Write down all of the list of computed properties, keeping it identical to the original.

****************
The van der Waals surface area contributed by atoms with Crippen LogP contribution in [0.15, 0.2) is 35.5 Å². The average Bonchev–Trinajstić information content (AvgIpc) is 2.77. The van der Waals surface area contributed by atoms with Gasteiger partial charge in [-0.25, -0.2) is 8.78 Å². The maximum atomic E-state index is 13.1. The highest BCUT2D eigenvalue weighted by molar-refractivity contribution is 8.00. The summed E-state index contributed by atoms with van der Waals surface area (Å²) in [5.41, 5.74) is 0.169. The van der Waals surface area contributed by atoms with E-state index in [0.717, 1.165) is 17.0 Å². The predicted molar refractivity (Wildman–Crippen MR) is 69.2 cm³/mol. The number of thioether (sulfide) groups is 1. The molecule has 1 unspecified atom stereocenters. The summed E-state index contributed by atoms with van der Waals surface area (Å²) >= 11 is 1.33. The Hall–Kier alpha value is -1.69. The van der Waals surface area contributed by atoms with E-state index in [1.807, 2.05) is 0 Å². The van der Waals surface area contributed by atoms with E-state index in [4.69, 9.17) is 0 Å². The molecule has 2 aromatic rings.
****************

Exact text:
The van der Waals surface area contributed by atoms with Crippen LogP contribution in [0.15, 0.2) is 35.5 Å². The average Bonchev–Trinajstić information content (AvgIpc) is 2.77. The van der Waals surface area contributed by atoms with Gasteiger partial charge in [-0.25, -0.2) is 8.78 Å². The maximum atomic E-state index is 13.1. The highest BCUT2D eigenvalue weighted by molar-refractivity contribution is 8.00. The summed E-state index contributed by atoms with van der Waals surface area (Å²) in [5.41, 5.74) is 0.169. The van der Waals surface area contributed by atoms with E-state index in [0.717, 1.165) is 17.0 Å². The predicted molar refractivity (Wildman–Crippen MR) is 69.2 cm³/mol. The number of thioether (sulfide) groups is 1. The molecule has 1 unspecified atom stereocenters. The summed E-state index contributed by atoms with van der Waals surface area (Å²) >= 11 is 1.33. The Hall–Kier alpha value is -1.69. The van der Waals surface area contributed by atoms with E-state index in [1.807, 2.05) is 0 Å². The van der Waals surface area contributed by atoms with E-state index in [4.69, 9.17) is 0 Å². The molecule has 2 aromatic rings.